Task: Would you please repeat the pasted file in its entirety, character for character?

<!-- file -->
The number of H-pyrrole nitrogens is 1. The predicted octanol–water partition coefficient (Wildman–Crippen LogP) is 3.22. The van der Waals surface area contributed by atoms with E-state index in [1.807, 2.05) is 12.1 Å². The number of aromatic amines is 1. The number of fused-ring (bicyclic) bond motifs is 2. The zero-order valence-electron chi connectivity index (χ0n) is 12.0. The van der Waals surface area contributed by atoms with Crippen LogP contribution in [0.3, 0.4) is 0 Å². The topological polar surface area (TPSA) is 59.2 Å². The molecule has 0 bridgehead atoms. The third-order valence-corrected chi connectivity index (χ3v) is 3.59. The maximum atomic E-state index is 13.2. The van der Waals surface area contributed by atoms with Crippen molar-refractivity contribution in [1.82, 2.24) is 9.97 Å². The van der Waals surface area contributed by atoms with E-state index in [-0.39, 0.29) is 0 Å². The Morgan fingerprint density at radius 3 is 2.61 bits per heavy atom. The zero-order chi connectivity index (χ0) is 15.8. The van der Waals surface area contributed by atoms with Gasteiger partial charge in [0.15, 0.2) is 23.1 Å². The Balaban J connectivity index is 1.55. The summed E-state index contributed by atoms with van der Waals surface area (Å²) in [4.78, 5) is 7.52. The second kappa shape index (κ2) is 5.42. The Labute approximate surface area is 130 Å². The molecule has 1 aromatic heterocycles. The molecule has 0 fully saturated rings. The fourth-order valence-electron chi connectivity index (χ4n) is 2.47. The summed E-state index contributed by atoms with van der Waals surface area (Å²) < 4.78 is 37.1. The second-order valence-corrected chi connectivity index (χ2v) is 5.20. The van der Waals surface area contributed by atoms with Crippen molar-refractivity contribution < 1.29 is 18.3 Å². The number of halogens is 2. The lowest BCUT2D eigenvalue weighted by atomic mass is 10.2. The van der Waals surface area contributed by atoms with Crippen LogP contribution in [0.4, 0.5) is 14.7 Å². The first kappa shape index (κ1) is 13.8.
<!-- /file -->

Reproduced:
The number of H-pyrrole nitrogens is 1. The predicted octanol–water partition coefficient (Wildman–Crippen LogP) is 3.22. The van der Waals surface area contributed by atoms with E-state index in [1.807, 2.05) is 12.1 Å². The number of aromatic amines is 1. The number of fused-ring (bicyclic) bond motifs is 2. The zero-order valence-electron chi connectivity index (χ0n) is 12.0. The van der Waals surface area contributed by atoms with Crippen LogP contribution in [0.3, 0.4) is 0 Å². The topological polar surface area (TPSA) is 59.2 Å². The molecule has 0 bridgehead atoms. The third-order valence-corrected chi connectivity index (χ3v) is 3.59. The maximum atomic E-state index is 13.2. The van der Waals surface area contributed by atoms with Crippen molar-refractivity contribution in [1.82, 2.24) is 9.97 Å². The van der Waals surface area contributed by atoms with E-state index in [-0.39, 0.29) is 0 Å². The Morgan fingerprint density at radius 3 is 2.61 bits per heavy atom. The zero-order chi connectivity index (χ0) is 15.8. The van der Waals surface area contributed by atoms with Gasteiger partial charge in [0.15, 0.2) is 23.1 Å². The Balaban J connectivity index is 1.55. The summed E-state index contributed by atoms with van der Waals surface area (Å²) in [4.78, 5) is 7.52. The second kappa shape index (κ2) is 5.42. The Labute approximate surface area is 130 Å². The molecule has 1 aromatic heterocycles. The molecule has 0 fully saturated rings. The fourth-order valence-electron chi connectivity index (χ4n) is 2.47. The summed E-state index contributed by atoms with van der Waals surface area (Å²) < 4.78 is 37.1. The second-order valence-corrected chi connectivity index (χ2v) is 5.20. The van der Waals surface area contributed by atoms with Crippen molar-refractivity contribution < 1.29 is 18.3 Å². The number of halogens is 2. The lowest BCUT2D eigenvalue weighted by atomic mass is 10.2. The van der Waals surface area contributed by atoms with Crippen LogP contribution in [0.4, 0.5) is 14.7 Å². The first kappa shape index (κ1) is 13.8.